This new material redefines the limits of lightweight materials because of its unique “micro-lattice” cellular architecture. Using an innovative fabrication process developed by HRL senior scientist Dr. Alan Jacobsen, the team was able to make a material that consists of 99.99% open volume by designing the 0.01% solid at the nanometer, micron and millimeter scales. “The trick is to fabricate a lattice of interconnected hollow tubes with a wall thickness of 100 nanometers, 1,000 times thinner than a human hair,” said lead author Dr. Tobias Schaedler.
In addition to its ultra-low density, the material’s cellular architecture gives rise to unprecedented mechanical behavior for a metal, including complete recovery from compression exceeding 50% strain and extraordinarily high energy absorption. Developed for the Defense Advanced Research Projects Agency (DARPA), the novel material could be used for battery electrodes, catalyst supports, and acoustic, vibration or shock energy damping.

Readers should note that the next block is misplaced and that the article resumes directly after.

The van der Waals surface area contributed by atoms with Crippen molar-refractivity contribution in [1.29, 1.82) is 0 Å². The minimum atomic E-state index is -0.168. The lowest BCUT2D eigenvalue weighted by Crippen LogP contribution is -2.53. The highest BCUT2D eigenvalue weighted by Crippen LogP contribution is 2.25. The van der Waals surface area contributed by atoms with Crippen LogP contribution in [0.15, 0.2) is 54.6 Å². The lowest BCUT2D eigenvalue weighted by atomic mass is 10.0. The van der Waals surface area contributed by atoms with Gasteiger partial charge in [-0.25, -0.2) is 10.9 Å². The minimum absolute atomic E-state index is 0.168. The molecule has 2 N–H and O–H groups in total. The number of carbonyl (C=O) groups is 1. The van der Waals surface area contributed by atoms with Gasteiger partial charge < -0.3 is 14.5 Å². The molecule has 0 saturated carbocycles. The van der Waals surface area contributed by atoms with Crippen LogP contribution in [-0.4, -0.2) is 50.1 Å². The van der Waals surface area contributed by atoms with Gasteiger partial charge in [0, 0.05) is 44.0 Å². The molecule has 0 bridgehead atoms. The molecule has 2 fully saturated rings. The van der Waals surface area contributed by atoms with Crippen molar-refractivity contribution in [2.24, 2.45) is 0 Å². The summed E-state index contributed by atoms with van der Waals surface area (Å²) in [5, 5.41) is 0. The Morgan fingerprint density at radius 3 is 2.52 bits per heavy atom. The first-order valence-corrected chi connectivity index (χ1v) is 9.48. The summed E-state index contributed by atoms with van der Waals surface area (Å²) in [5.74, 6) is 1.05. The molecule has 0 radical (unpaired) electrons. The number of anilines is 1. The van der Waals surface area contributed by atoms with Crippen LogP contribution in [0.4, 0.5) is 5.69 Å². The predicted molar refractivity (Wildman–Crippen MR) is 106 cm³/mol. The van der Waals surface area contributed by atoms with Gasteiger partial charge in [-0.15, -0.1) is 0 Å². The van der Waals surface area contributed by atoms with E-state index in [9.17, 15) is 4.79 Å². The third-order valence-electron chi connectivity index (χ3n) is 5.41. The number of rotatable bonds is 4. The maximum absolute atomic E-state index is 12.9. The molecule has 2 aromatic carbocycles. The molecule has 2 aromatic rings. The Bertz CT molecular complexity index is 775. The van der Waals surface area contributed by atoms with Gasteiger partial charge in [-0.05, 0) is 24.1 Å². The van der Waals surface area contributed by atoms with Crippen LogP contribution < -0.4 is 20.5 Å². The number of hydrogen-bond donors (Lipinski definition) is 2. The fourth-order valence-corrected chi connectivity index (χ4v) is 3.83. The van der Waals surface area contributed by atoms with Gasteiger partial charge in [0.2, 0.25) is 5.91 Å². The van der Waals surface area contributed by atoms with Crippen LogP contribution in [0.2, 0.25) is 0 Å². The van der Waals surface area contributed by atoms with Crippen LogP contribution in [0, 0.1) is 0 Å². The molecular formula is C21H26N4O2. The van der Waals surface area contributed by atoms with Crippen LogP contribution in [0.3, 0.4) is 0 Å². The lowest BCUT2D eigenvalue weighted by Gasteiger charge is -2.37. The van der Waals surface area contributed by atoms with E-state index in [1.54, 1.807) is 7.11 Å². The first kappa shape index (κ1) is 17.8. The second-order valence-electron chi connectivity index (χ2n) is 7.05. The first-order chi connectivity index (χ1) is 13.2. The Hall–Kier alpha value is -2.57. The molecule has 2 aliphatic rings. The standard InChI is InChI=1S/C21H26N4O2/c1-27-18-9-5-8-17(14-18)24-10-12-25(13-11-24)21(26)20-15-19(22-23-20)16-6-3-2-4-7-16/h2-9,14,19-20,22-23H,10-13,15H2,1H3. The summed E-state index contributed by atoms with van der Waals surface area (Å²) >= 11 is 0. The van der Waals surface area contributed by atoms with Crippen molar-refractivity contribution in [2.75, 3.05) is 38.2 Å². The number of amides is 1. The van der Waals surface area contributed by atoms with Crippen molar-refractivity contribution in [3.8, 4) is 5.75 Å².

"The trick is to fabricate a lattice of interconnected hollow tubes with a wall thickness of 100 nanometers, 1,000 times thinner than a human hair," said Tobias Schaedler, the HRL researcher who's lead author of the paper. Another HRL author, Bill Carter, likened the design to a small-scale version of the Eiffel Tower: strong, but mostly air.
This sequence of photos shows the nickel lattice being compressed for the first time, then rebounding. After a 50 percent compression, it rebounds to 98 percent its original height.